Special thanks to my buddies Danny, Bithrenley, Mizuno and all the bear keepers at the bear house for giving me information and helping me during my training programme. I sincerely recommend this place to anyone who would like to participate in volunteering programmes. You will not regret it! Hopefully I will have a chance to enrol in this volunteering program again.
Text and Photos by Chiew Lin May
Sun bear cubs are extremely adorable. The rescued bears we have received were taken from the wild and became victims of the illegal pet trade. To obtain the cubs, their mothers are usually killed before their young are snatched. Kipaku’s story begins from a lifetime of being a house pet. Kipaku had been kept for three months by a family in Tambunan, after they claimed they had found the cub wandering alone around the forest fire area. He was fed with fried fish, milk and rice – an inappropriate diet! The owner decided to surrender the cub to the Sabah Wildlife Department’s Wildlife Rescue Unit on 16th July 2020, and he was sent to BSBCC on 18th July 2020. Kipaku quickly adjusted to life in his new home. Kipaku’s health is improving gradually. He now weighs 10.60 kg.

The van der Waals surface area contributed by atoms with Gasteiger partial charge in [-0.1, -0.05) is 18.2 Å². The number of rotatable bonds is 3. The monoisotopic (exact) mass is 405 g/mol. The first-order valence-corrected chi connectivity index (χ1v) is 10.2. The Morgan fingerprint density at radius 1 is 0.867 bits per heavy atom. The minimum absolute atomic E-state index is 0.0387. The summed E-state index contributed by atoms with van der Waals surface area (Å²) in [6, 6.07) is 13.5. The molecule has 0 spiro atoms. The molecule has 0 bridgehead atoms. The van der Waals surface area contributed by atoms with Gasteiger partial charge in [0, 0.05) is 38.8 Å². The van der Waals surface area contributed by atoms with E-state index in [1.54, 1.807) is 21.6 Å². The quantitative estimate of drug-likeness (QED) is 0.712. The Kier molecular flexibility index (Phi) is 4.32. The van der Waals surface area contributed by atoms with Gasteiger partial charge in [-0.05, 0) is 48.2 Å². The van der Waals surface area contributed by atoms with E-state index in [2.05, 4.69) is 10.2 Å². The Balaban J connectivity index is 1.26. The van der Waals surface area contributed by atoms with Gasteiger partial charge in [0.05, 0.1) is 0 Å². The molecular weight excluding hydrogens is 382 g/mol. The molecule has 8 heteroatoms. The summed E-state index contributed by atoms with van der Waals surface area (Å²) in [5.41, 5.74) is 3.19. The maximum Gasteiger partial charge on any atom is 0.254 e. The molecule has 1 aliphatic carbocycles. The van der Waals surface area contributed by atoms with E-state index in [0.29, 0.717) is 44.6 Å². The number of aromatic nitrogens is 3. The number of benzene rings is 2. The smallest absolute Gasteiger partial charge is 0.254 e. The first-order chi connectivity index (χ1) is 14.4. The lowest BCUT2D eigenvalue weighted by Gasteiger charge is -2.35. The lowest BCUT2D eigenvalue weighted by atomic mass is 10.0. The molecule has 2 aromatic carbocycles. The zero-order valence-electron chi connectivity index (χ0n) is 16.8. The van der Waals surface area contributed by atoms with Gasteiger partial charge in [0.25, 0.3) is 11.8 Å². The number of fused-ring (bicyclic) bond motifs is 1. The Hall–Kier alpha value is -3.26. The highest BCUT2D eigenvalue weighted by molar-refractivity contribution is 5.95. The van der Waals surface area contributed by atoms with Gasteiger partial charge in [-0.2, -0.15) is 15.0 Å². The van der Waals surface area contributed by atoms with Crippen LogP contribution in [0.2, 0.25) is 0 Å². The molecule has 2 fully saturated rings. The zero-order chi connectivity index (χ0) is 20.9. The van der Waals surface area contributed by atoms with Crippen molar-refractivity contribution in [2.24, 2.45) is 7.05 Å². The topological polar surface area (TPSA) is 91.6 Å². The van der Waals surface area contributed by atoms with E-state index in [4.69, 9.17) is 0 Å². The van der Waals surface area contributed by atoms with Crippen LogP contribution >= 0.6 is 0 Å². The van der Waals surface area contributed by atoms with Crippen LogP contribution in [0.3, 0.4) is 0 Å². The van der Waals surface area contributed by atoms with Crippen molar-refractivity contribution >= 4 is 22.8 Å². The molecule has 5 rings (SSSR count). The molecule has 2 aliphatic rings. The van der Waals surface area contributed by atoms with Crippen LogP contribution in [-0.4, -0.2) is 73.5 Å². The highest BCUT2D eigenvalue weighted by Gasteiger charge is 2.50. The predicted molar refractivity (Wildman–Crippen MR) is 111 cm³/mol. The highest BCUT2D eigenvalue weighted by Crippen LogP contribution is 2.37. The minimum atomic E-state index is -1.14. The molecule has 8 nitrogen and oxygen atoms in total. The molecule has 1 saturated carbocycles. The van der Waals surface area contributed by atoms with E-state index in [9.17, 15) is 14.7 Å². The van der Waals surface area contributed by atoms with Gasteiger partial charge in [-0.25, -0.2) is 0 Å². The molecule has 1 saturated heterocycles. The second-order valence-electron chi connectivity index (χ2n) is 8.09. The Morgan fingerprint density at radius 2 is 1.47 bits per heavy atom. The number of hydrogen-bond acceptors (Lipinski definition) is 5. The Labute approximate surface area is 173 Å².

Sun bears of his age in the wild would be reliant on their mother, but he has already lost his mother and his home. Without his mother’s guidance, the chances of survival in the forest are slim. Here in BSBCC, the first step of rehabilitation for Kipaku was starting a daily forest walk with a surrogate mother.
On the 6th of August 2020, Little Kipaku got a second chance to learn as a wild bear. He found the courage to set his paws on the forest floor!
His surrogate mother will accompany and assist Kipaku to develop his survival skills, the knowledge he needs to thrive in the wild and ensure he receives the best possible care. During the walk, daily behaviour and ecology is recorded.
We found out he has strong instincts – like climbing, resting high up in the tree canopy and looking for wild food. He remembers tall trees and rivers! He is quickly practicing the skills and is exhibiting good natural behaviour which he has not known since he was stolen from the wild as a cub. But there was some concern with Little Kipaku, is he too habituated to human presence. Sun bears are being susceptible to poachers upon release. Therefore, cubs will be exposed to minimal contact with humans during the rehabilitation process.